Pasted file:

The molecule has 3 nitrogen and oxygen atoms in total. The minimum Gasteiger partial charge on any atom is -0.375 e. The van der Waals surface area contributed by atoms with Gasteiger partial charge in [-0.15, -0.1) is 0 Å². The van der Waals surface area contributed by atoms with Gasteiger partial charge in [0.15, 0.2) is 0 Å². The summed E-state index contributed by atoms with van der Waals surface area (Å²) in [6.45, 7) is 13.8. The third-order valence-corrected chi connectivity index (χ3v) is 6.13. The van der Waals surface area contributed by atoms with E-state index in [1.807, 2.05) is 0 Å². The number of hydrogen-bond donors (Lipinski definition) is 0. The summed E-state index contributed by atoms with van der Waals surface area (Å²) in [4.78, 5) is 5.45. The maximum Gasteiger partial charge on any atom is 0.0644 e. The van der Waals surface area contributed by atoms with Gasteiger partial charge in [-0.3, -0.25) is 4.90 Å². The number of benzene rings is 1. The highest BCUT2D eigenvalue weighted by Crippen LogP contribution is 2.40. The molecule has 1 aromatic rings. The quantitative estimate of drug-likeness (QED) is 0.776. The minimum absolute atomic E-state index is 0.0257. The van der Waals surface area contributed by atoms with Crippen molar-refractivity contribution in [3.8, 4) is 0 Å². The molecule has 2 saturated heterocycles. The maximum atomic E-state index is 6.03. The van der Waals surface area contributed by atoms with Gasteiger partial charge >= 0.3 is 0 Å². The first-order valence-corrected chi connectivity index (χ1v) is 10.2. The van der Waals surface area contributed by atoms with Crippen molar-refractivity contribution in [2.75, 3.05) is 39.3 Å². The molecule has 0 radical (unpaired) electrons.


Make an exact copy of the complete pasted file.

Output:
The molecule has 3 nitrogen and oxygen atoms in total. The minimum Gasteiger partial charge on any atom is -0.375 e. The van der Waals surface area contributed by atoms with Gasteiger partial charge in [-0.15, -0.1) is 0 Å². The van der Waals surface area contributed by atoms with Gasteiger partial charge in [0.15, 0.2) is 0 Å². The summed E-state index contributed by atoms with van der Waals surface area (Å²) in [6.45, 7) is 13.8. The third-order valence-corrected chi connectivity index (χ3v) is 6.13. The van der Waals surface area contributed by atoms with E-state index in [1.807, 2.05) is 0 Å². The number of hydrogen-bond donors (Lipinski definition) is 0. The summed E-state index contributed by atoms with van der Waals surface area (Å²) in [4.78, 5) is 5.45. The maximum Gasteiger partial charge on any atom is 0.0644 e. The van der Waals surface area contributed by atoms with Gasteiger partial charge in [-0.3, -0.25) is 4.90 Å². The number of benzene rings is 1. The highest BCUT2D eigenvalue weighted by Crippen LogP contribution is 2.40. The molecule has 1 aromatic rings. The quantitative estimate of drug-likeness (QED) is 0.776. The minimum absolute atomic E-state index is 0.0257. The van der Waals surface area contributed by atoms with Crippen molar-refractivity contribution in [3.8, 4) is 0 Å². The molecule has 2 saturated heterocycles. The maximum atomic E-state index is 6.03. The van der Waals surface area contributed by atoms with Gasteiger partial charge >= 0.3 is 0 Å². The first-order valence-corrected chi connectivity index (χ1v) is 10.2. The van der Waals surface area contributed by atoms with Crippen molar-refractivity contribution in [2.75, 3.05) is 39.3 Å². The molecule has 0 radical (unpaired) electrons.